References

  1. English pronunciation: /ˌθəˈtks, ˌθə-, -ˈtɒ-, -kəs/ ; "Theotokos". Merriam-Webster Dictionary . "Theotokos". Dictionary.com Unabridged. Random House.
  2. Ph. Schaff, H Wace Nicene and Ante-Nicene Fathers, II.XIV ("Excursus on the Word Θεοτόκος")
  3. J.F. Bethune-Baker, Nestorius and His Teachings: A Fresh Examination of the Evidence (1998), p. 58
  4. Addai and Mari, Liturgy of. Cross, F. L., ed. The Oxford Dictionary of the Christian Church. Oxford University Press. 2005. "Book for people in English". Kaldu.org. Archived from the original on 2013-11-06. Retrieved 2013-11-03.
  5. John Witvliet, "The Anaphora of St. James" in ed. F. Bradshaw Essays on Early Eastern Eucharistic Prayers, 1997. "CHURCH FATHERS: Divine Liturgy of St. James". Newadvent.org. Retrieved 2013-11-03.
  6. 1 2 Braaten, Carl E.; Jenson, Robert W. (2004). Mary, Mother of God. William B. Eerdmans Publishing Company. p. 84. ISBN   0-8028-2266-5.
  7. 1 2 "NPNF2-14. The Seven Ecumenical Councils - Christian Classics Ethereal Library". Ccel.org. 2005-06-01. Retrieved 2012-10-04.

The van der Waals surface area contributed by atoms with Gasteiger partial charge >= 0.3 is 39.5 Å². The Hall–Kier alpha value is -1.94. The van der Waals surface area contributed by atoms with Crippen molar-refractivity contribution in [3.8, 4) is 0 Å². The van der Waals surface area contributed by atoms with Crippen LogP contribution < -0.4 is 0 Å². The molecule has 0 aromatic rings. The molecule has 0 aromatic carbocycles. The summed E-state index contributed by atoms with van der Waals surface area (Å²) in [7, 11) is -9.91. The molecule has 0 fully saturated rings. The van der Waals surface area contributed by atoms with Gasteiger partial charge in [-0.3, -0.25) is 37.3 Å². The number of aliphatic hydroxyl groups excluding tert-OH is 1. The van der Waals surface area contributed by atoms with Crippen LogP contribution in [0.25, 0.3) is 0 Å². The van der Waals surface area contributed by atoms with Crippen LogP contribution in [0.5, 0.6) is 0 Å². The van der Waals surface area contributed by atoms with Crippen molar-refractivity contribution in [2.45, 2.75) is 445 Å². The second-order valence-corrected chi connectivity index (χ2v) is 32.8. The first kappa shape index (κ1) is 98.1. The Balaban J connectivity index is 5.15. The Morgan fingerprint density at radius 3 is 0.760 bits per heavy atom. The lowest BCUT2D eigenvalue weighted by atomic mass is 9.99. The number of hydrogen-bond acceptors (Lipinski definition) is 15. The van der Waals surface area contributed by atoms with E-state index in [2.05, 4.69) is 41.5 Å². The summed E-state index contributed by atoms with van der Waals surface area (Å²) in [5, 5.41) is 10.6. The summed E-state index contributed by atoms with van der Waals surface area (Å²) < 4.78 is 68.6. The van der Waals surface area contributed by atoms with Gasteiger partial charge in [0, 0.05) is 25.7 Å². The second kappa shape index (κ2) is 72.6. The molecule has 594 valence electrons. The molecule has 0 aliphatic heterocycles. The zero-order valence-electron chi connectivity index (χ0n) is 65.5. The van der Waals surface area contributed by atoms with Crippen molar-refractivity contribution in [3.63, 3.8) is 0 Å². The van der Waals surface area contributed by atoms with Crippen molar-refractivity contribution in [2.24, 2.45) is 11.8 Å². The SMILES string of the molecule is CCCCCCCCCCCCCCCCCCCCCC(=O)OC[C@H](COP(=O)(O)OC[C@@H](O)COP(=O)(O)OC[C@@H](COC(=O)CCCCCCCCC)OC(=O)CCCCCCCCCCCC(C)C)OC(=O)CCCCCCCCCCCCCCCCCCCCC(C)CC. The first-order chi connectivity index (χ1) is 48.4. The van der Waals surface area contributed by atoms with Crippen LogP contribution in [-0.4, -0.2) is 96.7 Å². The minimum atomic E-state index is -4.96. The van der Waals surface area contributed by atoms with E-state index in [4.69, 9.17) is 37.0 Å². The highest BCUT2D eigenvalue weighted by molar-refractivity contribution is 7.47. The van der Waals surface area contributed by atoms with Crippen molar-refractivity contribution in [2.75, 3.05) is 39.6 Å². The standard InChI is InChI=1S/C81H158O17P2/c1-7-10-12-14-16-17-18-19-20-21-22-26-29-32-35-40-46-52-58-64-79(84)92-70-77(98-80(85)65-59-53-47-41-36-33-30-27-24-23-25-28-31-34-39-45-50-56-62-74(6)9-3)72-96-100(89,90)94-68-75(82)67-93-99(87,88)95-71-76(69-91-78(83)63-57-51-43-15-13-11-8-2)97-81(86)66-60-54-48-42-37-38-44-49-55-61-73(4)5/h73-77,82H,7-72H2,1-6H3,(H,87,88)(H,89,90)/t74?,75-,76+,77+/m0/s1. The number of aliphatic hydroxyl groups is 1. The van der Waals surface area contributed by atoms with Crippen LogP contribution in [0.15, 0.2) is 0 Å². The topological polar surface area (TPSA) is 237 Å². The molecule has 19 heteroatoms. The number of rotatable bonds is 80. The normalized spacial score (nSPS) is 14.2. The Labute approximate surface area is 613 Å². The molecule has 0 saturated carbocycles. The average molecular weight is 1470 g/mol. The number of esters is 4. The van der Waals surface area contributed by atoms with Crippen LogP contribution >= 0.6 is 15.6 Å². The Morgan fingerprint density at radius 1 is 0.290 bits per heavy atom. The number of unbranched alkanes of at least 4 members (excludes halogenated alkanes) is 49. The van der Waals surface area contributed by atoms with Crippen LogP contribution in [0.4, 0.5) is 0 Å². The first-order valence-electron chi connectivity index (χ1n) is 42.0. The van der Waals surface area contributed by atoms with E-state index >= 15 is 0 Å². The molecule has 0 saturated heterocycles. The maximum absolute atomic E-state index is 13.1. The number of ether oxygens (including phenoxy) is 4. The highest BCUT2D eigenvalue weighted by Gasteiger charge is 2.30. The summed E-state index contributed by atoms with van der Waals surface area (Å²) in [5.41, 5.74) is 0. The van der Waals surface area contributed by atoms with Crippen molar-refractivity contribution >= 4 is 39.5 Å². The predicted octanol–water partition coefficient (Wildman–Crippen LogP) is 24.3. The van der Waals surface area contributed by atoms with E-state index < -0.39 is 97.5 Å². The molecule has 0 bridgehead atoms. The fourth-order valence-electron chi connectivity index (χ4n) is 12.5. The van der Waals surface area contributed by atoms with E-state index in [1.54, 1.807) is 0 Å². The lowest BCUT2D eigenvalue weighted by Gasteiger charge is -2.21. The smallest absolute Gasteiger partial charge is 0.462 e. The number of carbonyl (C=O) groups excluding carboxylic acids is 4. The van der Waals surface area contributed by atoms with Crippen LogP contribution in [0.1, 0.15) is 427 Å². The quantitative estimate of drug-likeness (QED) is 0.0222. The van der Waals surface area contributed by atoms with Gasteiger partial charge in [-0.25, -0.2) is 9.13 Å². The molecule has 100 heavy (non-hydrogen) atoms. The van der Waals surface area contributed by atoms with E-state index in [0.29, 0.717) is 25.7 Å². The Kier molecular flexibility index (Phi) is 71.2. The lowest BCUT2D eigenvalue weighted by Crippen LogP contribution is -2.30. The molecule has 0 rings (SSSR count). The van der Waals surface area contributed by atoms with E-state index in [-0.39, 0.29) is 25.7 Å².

8. J.F. Bethune-Baker, Nestorius and His Teachings: A Fresh Examination of the Evidence (1998), p. 58 ( "who gave birth to one who was God", "whose child was God"). Pelikan, Jaroslav (1998). Mary Through the Centuries. Yale University Press. p. 55. ISBN   978-0-300-07661-5.
  9. The Second Vatican Council stated: "Clearly from earliest times the Blessed Virgin is honoured under the title of Mother of God." Pope Paul VI, Lumen gentium, 66
  10. Богоматерь-Богородица Энциклопедический словарь Брокгауза и Ефрона  : в 86 т. (82 т. и 4 доп.). — СПб., 1890—1907.
  11. On Martyrs: Speech on Simeon, Anne, at the day of the Presentation , and the Holy Theotokos. Saint Methodius of Patara (1865). Albert Jahnius (ed.). S. Methodii Opera Et S. Methodius Platonizans (in Greek and Latin). Pars I. Halis Saxonum, C.E.M. Pfeffer. pp. 109, 110. (... [80] περιφανῶς ἡ ἱερὰ θεομήτωρ ἐξετέλει ... [109] ἐκφαντικώτατά σε τὴν θεοτόκον προσημαίνουσαν ...)
  12. Dionysios Pyrros (1852). Panthektē: hiera ekklēsiastikē periechousa to Pentēkostarion (in Greek). 2. p. 904. (... πῶς δῆ ἡ μητρόθεος ...)
  13. Ph. Schaff, H Wace (eds.), Early Church Fathers, Nicene and Ante-Nicene Fathers, Ser. II, Vol. XIV, "Excursus on the Word Θεοτόκος"
  14. Father William Saunders (December 22, 1994), Mary, Mother of God, The Arlington Catholic Herald (retrieved from EWTN)